How the U.S. Can Support Iran's Anti-Regime Protests

Experts say U.S. should impose sanctions, ensure access to U.S. government-affiliated radio

An Iranian woman raises her fist amid the smoke of tear gas at the University of Tehran during a protest driven by anger over economic problems / Getty Images
An Iranian woman raises her fist amid the smoke of tear gas at the University of Tehran during a protest driven by anger over economic problems / Getty Images
January 4, 2018

As Iranian authorities brace for a second week of antigovernment protests, the Trump administration is weighing measures to lend support to the demonstrators.

A hardline critic of the Islamic Republic, President Donald Trump has thus far taken the opposite approach of his predecessor, President Barack Obama, who met Iran's 2009 "Green Movement" with reticence in the hopes of striking a deal on the regime's nuclear program.

Trump has given full-fledged rhetorical support to the anti-regime protesters, but questions remain regarding the actions the administration will take to substantiate the president's statements.

The White House has been tightlipped on whether Trump will reimpose U.S. sanctions on Iran's nuclear program, which would effectively terminate the pact implemented under the Obama administration. Trump threatened in October to pull out of the agreement if Congress and European allies failed to strengthen its provisions before its recertification deadline in mid-January. Congress has yet to move on the issue.

White House press secretary Sarah Huckabee Sanders told reporters on Tuesday that Trump is "going to keep all of his option on the table" amid the antigovernment demonstrations. She said the president wants to see the Iranian regime grant its citizens "basic human rights" and stop supporting terrorism.

Behnam Ben Taleblu, a senior Iran analyst at the Foundation for the Defense of Democracies, said the administration's messaging approving of the protesters has been "spot on." He acknowledged the risk of the regime using American sentiments of support to undercut the demonstrations as a product of outside meddling, but said the regime will try to smear the protesters as foreign proxies regardless of the facts on the ground.

"Rhetorically, the administration cannot hold its punches," Taleblu told the Washington Free Beacon. "The hardest of hardliners—the Supreme Leader and the Iranian Revolutionary Guard Corps—they castigate any grassroots, organic uprising as a result of foreign meddling … so the U.S. might as well do the strategic and morally right thing and that's to lend support to the cause of freedom in Iran."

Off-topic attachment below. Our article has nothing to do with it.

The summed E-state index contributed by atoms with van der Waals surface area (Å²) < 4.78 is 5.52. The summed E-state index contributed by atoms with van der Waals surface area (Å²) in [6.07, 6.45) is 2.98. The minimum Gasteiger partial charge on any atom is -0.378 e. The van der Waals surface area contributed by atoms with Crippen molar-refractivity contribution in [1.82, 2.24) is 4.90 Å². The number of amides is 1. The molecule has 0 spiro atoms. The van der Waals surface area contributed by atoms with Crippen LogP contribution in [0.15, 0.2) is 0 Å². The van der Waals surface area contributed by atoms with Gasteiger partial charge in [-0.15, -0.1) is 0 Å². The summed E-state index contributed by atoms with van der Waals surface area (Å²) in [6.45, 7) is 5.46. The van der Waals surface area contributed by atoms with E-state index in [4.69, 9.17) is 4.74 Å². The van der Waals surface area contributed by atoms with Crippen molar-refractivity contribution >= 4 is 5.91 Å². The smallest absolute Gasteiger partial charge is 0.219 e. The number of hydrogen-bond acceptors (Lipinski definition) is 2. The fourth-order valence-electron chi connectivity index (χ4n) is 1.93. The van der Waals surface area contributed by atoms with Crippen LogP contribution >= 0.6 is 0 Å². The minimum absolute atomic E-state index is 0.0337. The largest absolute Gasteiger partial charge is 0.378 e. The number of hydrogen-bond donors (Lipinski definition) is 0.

Trump has issued a series of tweets reiterating U.S. support for the demonstrations, warning Iran the "world is watching" while blaming the Obama administration's nuclear pact for exacerbating the economic circumstances in the country.

The State Department on Tuesday called on the Islamic Republic to stop blocking social media apps such as Instagram and Telegram and urged Iranians to use virtual private networks (VPNs) to circumvent the government's censorship efforts.

Taleblu said the administration should calibrate its messaging by ensuring Iranians can access broadcasts by U.S.-government affiliated media like Voice of America and Radio Farda, a Farsi version of Radio Free Europe. He said by presenting the facts on the ground in an unbiased manner, these outlets can "poke a hole through the veneer" that Iran has been stable and prosperous over the past decade.

"These outlets have the capability of saying, 'No, look at the conditions on the ground. Look how the Iranian government treats its own people and look how the Iranian government prioritizes its own interests. It tries to fight and kill and spend copious amounts of money in Syria rather than investing that money at home,'" Taleblu said.

During the 2009 uprisings, Iran jammed satellite transmissions of American-funded radio and television stations into the country. Jim Phillips, a senior research fellow for Middle Eastern affairs at the Heritage Foundation, said the United States should threaten to slap sanctions on companies that sell jamming technology to Iran. He said the administration could go further by quietly providing technology that helps Iranians workaround the government's censorship attempts.

Another way in which the United States can back the antigovernment demonstrators is by imposing non-nuclear sanctions should the Islamic Republic continue its violent crackdown on demonstrators. Phillips said the sanctions could include travel bans on authorities that commit human rights violations against the protesters. Taleblu said the Trump administration should target Ayatollah Khameini's business empire.

"If the Iranian people are out in the street saying death to the dictator, it helps for the U.S. government to actually have sanctions on that dictator and to impede the repression of that dictator and to block the financial assets of that dictator and to be in the process of dismantling that dictator's financial empire," Taleblu said.

Finally, both Phillips and Taleblu said the administration must urge European allies to engage in diplomatic isolation. Given that European states such as the United Kingdom and Germany have a greater stake in upholding the nuclear agreement, Phillips said the United States should threaten to reapply nuclear sanctions, in effect blowing up the deal, if those countries fail to cutoff their business dealings with the regime.

Published under: Iran